Archive for April 2010
Five years ago, W. was president again, PJP II had passed, the first face transplant went down in France, and I was single. I wasn’t struggling with it in any conventional sense, and I wasn’t miserably lonely – quite the opposite. Life had taken on a comfortable rhythm post divorce- running 5 nights a week, Law & Order marathons, “Welcome to Moe’s!”, a goal set and met of a 5k a month, peppered with kind friends and mini adventures. Maybe not your cup of tea, but it was mine, and it. Was. Delicious.
While my debt (*cough* thanks ex husband *cough*) had me working a second job a couple of nights a week, I had few complaints. My affordable 2 bedroom, 1.5 bath apartment was in a bustling and alive part of town, and it was painfully charming with its squeaky hardwoods, eat in kitchen and spacious back deck — ideal for writing under a canopy of leaves, among screaming squirrels and birds.
My rub with relationships then wasn’t a source of panic or frustration or desperation – it was one of annoyance and whybotheritis. I’d met and spent time with smart and wonderful men, they just didn’t fit me and I didn’t fit them.
Cut to: my seester.
My seester with a brain as giant as her overly generous heart, with her masters in forensic psychology and her multiple life-coach certificates. My sister, who always has time for one of my rambling ranty calls from across the continent.
As we spoke one afternoon, I imagined her in her LA garden surrounded by bougainvillea and under the orange tree near the guest cottage/her office.
“Go to your happy place.” she said, and I nearly choke-laugh which really isn’t that funny since I’m pretty sure I was driving at the time. “Do you have one? Maybe a park? Maybe a diner? Go there. Go there and bring paper with you and a pen – this can’t be done on a computer, there’s something primal and healing about the depression a pen makes in paper.”
I’m skeptical but intrigued and then skeptical some more, because I feel like there’s a hidden camera in the mix somewhere and I’m about to make a complete fool of myself.
“Make a list.” she tells me. I may have scrunched my nose or rolled my eyes or both.
“Make a list of what the perfect mate looks like – and I don’t mean physical attributes though a few of those are fine, too. I mean what kind of person are they?”
I’m at a loss, and I flashback to a seminar class I had in high school where there were no right or wrong answers but I still felt like every one I could conjure up was not only complete stinky BS, but also horribly wrong.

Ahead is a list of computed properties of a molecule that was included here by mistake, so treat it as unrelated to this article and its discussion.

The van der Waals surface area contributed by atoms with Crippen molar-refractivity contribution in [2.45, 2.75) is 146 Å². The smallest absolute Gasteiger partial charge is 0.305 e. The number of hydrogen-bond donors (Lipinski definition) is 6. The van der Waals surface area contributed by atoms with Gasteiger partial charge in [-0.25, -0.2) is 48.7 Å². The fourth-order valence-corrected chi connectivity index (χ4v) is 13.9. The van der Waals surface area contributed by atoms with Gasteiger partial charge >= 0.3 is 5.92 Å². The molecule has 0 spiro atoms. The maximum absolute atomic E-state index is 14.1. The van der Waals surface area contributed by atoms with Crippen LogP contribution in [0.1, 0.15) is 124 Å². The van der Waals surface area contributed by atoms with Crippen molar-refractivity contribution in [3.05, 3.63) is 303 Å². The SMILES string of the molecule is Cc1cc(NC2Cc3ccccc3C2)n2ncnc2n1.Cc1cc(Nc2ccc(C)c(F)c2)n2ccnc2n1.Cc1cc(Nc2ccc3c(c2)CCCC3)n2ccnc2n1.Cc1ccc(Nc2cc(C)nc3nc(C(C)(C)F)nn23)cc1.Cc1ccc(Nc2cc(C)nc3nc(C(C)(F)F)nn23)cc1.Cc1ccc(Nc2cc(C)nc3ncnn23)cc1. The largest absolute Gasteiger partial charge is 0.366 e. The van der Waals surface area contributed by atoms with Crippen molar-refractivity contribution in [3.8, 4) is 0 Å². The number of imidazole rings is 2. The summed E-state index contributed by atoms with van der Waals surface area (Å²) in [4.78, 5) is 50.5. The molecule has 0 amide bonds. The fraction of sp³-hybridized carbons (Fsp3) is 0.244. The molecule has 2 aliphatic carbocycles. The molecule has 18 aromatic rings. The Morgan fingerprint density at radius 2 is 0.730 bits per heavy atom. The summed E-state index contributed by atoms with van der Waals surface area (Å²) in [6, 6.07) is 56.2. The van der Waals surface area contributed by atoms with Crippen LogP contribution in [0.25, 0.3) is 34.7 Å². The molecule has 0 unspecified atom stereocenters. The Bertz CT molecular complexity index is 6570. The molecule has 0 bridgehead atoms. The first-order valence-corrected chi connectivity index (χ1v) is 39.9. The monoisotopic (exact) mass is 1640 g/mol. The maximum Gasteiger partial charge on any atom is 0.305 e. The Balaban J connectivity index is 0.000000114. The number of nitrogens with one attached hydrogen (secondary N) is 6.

As if feeling the trepidation rattle in me via our shared DNA, she throws one out one of hers to get me started: “He walks up behind me at the kitchen sink on a Saturday morning when I have rat-nest hair and yuck mouth and tells me I’m beautiful and I believe him.”
“Oh shit,” I remember thinking, “that’s good. I’m using that.” She throws a few more at me and we hang up with the “I love you’s” we’ve been saying for thirty years.
Two days later on my lunch break I head to a park near my office with a blanket, my pen and one of my trusty yellow tablets. I’m still looking around for a suspicious van loaded with zoom lenses ready to capture my idiocy, and embark on the task reluctantly. The next thing I know there are 5 pages of requirements: heartfelt and goofy, they’re representative of things I’d had and never wanted again, things I had and wanted again, things I’d never had.
A few weeks passed and I’d already forgotten the list, the exercise, the trauma of waiting to show up on AFV or a list of Darwin Award nominees when I met The Mc at a social event. I watched from a distance…kind. Confident without being cocky. Laughed openly and freely. Handsome.
There were several weeks of awkwardness that followed before I gave him the nudge he needed to ask me out, and when he did I had circled back around to the list – I was armed and ready with my modern day Santa/cookie demands.
Some might say “the rest is history”, but I usually try not to be that big of an ass hat.
The 4 ½ years since haven’t been all ice cream and cool ocean breezes with sizzling sunsets, and the fact is I have no guarantee the he won’t grow weary of my shenanigans a month from now and kick me to the curb (though I don’t think he will). What I do know is it’s pretty great, and that having the list was no coincidence.
If you’re having a hard time wrapping your brain around it, humor me a bit longer and let me hit you with an analogy. When you need a new pair of jeans, where do you go? Knowing that we each have our own answer, I ask you next, where would you go if you’d never had a pair of jeans. If you’d never SEEN jeans? If you’d never even HEARD of jeans? You might end up at U-Haul rental or a florist or a recycling center. Right? Because you don’t even know what you’re LOOKING FOR.
So just now, I’m writing all this out for you on a yellow tablet in another of my happy places, with a sliver of Sunday morning sun sneaking through the cracks of two tall buildings. The sun is finding its way to my pale, rickety legs while I sip coffee and worry about you.
I’m writing this in case you’re lonely and trying to make something or someone fit that doesn’t. I’m writing it for you in case you’re lost and frustrated.
I’m writing it for us – that we might appreciate what we have or have not, as a reminder that if we focus, if we breathe, if we have patience – we will find what we’re looking for…if we know what we’re looking for.